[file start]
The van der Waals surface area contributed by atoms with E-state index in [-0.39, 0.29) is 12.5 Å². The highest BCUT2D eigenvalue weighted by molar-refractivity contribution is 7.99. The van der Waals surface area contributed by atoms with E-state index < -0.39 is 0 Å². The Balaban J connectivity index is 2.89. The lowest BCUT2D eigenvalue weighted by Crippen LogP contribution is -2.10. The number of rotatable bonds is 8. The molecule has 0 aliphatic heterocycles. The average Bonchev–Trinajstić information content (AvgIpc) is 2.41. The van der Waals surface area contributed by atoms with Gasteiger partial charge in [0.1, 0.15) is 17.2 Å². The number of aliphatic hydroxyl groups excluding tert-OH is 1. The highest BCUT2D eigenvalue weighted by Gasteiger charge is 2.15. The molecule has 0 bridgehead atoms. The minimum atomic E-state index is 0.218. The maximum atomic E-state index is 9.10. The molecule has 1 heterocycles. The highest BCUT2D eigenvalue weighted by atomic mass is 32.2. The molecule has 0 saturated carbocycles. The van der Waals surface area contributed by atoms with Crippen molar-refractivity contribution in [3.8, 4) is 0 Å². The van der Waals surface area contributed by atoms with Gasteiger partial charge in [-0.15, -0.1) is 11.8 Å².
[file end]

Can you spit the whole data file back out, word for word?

The van der Waals surface area contributed by atoms with E-state index in [-0.39, 0.29) is 12.5 Å². The highest BCUT2D eigenvalue weighted by molar-refractivity contribution is 7.99. The van der Waals surface area contributed by atoms with E-state index < -0.39 is 0 Å². The Balaban J connectivity index is 2.89. The lowest BCUT2D eigenvalue weighted by Crippen LogP contribution is -2.10. The number of rotatable bonds is 8. The molecule has 0 aliphatic heterocycles. The average Bonchev–Trinajstić information content (AvgIpc) is 2.41. The van der Waals surface area contributed by atoms with Gasteiger partial charge in [0.1, 0.15) is 17.2 Å². The number of aliphatic hydroxyl groups excluding tert-OH is 1. The highest BCUT2D eigenvalue weighted by Gasteiger charge is 2.15. The molecule has 0 bridgehead atoms. The minimum atomic E-state index is 0.218. The maximum atomic E-state index is 9.10. The molecule has 1 heterocycles. The highest BCUT2D eigenvalue weighted by atomic mass is 32.2. The molecule has 0 saturated carbocycles. The van der Waals surface area contributed by atoms with Crippen molar-refractivity contribution in [3.8, 4) is 0 Å². The van der Waals surface area contributed by atoms with Gasteiger partial charge in [-0.15, -0.1) is 11.8 Å².